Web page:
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ICAEW Business Confidence Monitor (BCM): West Midlands

Q1 2020: Weak profits growth and widespread spare capacity are impeding investment

Companies in the West Midlands are seeing stronger exports growth than a year ago, but their domestic sales are rising at a slower pace. Profits growth is also subdued, and businesses report significant spare capacity. Against that backdrop, investment rates are muted, despite confidence returning to positive territory in Q1 2020, and this is expected to endure in the coming 12 months.

Business Confidence in West Midlands

At +2.9, business confidence in the West Midlands is now in positive territory for the first time since Q3 2018. Reduced political and Brexit uncertainty are factors helping to explain this improvement.

Domestic sales and exports growth, and spare capacity

The rise in company confidence is also likely to reflect a recovery in exports growth (3.3% year on year), following slight contractions in the last two quarters. In particular, automotive component manufacturers in the region are likely to have seen their exports rise as car manufacturers ramped up production in late 2019 in order to make sales before this January’s new EU legislation on vehicles’ CO2 emissions.

That said, domestic sales growth stands at just 1.1% in Q1 2020, which compares unfavourably to an expansion of 2.8% in the year to Q1 2019 and marks the slowest pace of growth since Q2 2010. 

Difficulties in terms of domestic sales performance may also be linked to a higher proportion of businesses operating below capacity than a year ago. This stands at 65% in Q1 2020, significantly higher than the national figure (54%) as well as above the 52% in Q1 2019.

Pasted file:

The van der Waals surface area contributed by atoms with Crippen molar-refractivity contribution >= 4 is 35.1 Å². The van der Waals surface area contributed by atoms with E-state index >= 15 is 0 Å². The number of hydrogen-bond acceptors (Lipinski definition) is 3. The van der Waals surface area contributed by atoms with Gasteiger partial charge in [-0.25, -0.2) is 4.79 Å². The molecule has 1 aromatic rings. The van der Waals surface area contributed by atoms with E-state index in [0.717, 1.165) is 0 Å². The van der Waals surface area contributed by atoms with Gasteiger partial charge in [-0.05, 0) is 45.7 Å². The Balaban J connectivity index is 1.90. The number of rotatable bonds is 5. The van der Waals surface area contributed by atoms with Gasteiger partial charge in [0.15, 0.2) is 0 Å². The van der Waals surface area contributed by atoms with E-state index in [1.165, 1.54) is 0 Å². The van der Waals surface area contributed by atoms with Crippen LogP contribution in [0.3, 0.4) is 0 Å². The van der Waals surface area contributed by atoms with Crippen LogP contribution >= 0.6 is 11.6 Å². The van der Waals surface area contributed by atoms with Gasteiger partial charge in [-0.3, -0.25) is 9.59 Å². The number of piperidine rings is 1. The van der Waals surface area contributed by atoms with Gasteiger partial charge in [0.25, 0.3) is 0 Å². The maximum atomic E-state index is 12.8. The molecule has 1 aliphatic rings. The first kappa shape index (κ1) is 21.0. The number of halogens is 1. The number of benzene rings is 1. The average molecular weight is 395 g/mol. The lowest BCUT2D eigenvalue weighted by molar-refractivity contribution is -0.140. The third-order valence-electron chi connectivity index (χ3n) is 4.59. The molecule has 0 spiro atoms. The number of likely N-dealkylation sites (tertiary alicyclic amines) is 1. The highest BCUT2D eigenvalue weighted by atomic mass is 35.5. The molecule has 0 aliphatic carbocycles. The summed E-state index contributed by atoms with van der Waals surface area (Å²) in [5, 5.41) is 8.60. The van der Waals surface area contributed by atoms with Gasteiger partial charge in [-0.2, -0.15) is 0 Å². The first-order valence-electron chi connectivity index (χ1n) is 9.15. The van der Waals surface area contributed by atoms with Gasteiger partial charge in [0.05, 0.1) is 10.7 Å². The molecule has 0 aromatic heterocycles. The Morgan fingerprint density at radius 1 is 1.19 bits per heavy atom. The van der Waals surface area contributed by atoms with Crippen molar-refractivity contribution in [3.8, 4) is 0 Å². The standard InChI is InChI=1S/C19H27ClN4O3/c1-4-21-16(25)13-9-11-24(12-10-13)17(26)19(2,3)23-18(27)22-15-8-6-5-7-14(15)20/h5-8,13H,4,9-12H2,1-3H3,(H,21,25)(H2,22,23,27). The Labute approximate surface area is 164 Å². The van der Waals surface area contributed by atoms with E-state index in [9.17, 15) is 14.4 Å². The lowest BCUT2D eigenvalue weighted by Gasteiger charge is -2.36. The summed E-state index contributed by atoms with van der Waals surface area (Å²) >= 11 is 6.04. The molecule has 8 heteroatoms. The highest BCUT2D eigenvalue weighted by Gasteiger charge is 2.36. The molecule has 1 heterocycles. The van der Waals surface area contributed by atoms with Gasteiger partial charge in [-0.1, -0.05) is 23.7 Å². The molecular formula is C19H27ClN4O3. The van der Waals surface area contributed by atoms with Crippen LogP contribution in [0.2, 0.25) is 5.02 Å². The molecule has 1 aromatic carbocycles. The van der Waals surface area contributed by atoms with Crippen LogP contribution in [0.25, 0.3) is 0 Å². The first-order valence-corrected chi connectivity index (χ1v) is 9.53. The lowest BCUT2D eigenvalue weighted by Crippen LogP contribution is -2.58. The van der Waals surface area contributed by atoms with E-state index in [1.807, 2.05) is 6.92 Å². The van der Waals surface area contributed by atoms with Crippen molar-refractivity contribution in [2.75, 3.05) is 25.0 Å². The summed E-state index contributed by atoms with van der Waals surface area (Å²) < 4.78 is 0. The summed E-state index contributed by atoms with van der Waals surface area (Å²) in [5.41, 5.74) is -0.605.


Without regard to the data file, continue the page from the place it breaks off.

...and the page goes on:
Selling and input prices, and profits growth

Perhaps helped by stronger export demand, businesses are managing to achieve faster increases in selling prices (1.5% year on year) than the UK as a whole. However, these increases continue to be outstripped by input price inflation in the region, which, at 2.4%, is among the fastest rates across the UK. Given these price-cost dynamics, there is significant pressure on margins. Companies report barely any rise in profits in the year to Q1 2020, with an increase of just 0.1% being considerably weaker than anywhere else in the UK. 

Investment growth

Weaker profits growth, combined with increased spare capacity, may in turn help to explain why investment rates are subdued among companies in the region. Indeed, growth across capital investment (1.4% year on year), Research & Development (R&D) (1.6%) and staff development budgets (1.2%) are all below their respective national averages. 

And the generally restrained investment environment is expected to remain in place for the next 12 months. While an uptick in capital investment growth is expected (to 2.1%), moderations are planned for both R&D budgets (1.0%) and staff development budgets (0.8%).

Business challenges

Businesses also report some rising challenges. Possibly linked to slower domestic sales growth, customer demand is one of the most widespread concerns for businesses, with 38% citing this as a matter of rising concern in Q1 2020. Also, the percentage of businesses reporting increasing difficulties with marketplace competition has been exhibiting an upwards trend in recent quarters, and now stands at 36%. 

Prospects for the next 12 months

Sales projections are, however, quite upbeat. Companies forecast significantly faster domestic sales growth (4.1% year on year) than over the past 12 months. And they anticipate similarly robust exports growth to the past year, of 3.7%. These are expected to support a notable rise in profits, with growth of 5.1% forecast for the year ahead.